I wondered whether Sarpanitum’s new album Blessed Be My Brothers would be remembered on year-end lists, given that the album was released way back in February. As noted above, that proved to be a needless concern: the album seems to have appeared everywhere, even on the YE lists of those “big platform” sites whose lists I half-jokingly include in our LISTMANIA series. In this case, all the accolades have been well-deserved — it’s a fantastic album. Continue reading »

Jan 072016



Our evolving list of 2015’s “most infectious songs” has been short on doom so far, but I’m addressing that deficit today with the two newest additions to the list. To see and hear what has come before, go here.


After a seven-year wait following their last full-length, these Finnish progenitors of funeral doom returned in full force with 2015’s Ordeal — a truly magnificent album. My first exposure to music from the album came at last May’s Maryland Deathfest, where Skepticism appeared in broad daylight at the Edison Lot and proceeded to stagger and mesmerize the crowd with the tragic strains of their sound notwithstanding all the brightness in the sky. Continue reading »

Jan 062016

Thy Catafalque-Sgurr


This is the Hungarian installment of our Most Infectious Song list (to see the songs that have preceded these three, go here). If you’re unfamiliar with the albums from which they come, you’ll discover that two of them include mainly clean singing and are thus Exceptions to our Rule. But the vocals are a significant element in the songs’ appeal. Not only is the singing very good, the singing is in Hungarian.

I suppose there are other ways in which some of us hear music in a way that differs from what others hear, but linguistic differences certainly seem to be an inarguable example. And in my case, as a native English speaker, there is something about the texture of the Hungarian language when used in a song that really resonates with me. But even apart from that aspect of the music, all three of these songs are highly infectious.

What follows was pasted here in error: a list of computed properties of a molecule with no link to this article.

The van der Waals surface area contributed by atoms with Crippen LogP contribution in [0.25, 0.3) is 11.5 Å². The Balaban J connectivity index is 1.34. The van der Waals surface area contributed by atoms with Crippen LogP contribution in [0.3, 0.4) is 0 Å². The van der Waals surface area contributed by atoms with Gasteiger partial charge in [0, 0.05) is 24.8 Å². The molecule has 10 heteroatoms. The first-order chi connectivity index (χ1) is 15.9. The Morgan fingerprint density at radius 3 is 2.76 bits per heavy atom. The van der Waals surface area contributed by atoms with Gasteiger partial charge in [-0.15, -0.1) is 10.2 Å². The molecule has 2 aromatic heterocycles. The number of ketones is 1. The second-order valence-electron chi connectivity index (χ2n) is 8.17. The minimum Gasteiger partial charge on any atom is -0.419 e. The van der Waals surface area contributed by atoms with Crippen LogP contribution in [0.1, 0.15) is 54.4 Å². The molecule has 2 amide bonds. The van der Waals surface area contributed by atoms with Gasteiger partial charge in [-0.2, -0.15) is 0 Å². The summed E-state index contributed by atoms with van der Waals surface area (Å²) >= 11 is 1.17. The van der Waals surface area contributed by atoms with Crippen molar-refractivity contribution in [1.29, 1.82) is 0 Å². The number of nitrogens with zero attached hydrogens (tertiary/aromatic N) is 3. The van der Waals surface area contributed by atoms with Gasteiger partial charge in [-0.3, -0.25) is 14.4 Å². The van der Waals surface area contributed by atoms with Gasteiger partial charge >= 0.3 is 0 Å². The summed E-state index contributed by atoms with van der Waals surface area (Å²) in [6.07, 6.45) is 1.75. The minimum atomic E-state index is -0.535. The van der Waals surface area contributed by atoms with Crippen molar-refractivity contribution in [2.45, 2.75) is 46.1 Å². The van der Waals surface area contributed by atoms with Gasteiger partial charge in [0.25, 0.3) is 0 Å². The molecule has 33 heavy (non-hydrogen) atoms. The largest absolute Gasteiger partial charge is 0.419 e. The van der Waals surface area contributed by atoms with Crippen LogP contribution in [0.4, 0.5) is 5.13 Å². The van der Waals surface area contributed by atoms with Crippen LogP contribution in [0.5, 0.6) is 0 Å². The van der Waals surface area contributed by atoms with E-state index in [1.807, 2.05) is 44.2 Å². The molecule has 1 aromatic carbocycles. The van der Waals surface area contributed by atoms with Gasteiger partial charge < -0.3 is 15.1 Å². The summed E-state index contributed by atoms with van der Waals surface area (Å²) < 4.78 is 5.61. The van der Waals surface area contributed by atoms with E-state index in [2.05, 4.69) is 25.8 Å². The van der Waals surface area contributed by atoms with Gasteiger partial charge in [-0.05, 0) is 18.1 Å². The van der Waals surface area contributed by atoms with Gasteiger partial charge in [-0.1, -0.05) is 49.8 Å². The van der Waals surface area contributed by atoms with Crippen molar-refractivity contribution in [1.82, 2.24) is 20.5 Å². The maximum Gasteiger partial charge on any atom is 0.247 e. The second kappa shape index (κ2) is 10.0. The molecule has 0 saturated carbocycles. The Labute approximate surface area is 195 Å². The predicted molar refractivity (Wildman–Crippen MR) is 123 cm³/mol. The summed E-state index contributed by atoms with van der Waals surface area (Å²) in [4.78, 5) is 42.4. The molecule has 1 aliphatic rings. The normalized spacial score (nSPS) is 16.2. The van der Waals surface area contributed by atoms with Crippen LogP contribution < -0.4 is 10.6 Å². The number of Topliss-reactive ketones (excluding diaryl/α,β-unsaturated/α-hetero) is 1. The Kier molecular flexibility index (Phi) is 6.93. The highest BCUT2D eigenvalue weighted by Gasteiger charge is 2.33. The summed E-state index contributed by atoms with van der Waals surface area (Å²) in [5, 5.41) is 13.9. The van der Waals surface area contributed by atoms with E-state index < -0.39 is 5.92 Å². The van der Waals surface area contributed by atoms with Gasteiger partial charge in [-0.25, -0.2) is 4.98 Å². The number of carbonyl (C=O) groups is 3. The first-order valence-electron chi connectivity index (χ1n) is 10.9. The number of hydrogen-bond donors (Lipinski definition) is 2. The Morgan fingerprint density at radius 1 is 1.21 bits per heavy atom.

I lavished attention on Sgùrr, the latest album by Thy Catafalque, with a premiere, a review, an interview, and other features leading up to its release. I did this because I love the album (I’m not the only one around here who feels that way — Professor D. Grover the XIIIth, who first introduced me to the band, put it at No. 3 on his year-end list earlier today). Continue reading »

Jan 052016

Abigail Williams-The Accuser


Welcome to the 9th Part of our evolving list of 2015’s Most Infectious Extreme Metal Songs. To listen to the other songs that have preceded the two I’m adding today, go here.


As we forge brazenly ahead into the first month of the new year, we still have two year-end 2015 series in progress. Earlier today I posted one of our year-end lists, actually a combination of lists, prepared by the members of Amiensus.

I’ve been posting those lists in the order received, and it happens that today, in that order, was the day for the ones from Amiensus. And in that list, the band’s vocalist James Benson named “Will Wish and Desire” as his top metal song of the year. Continue reading »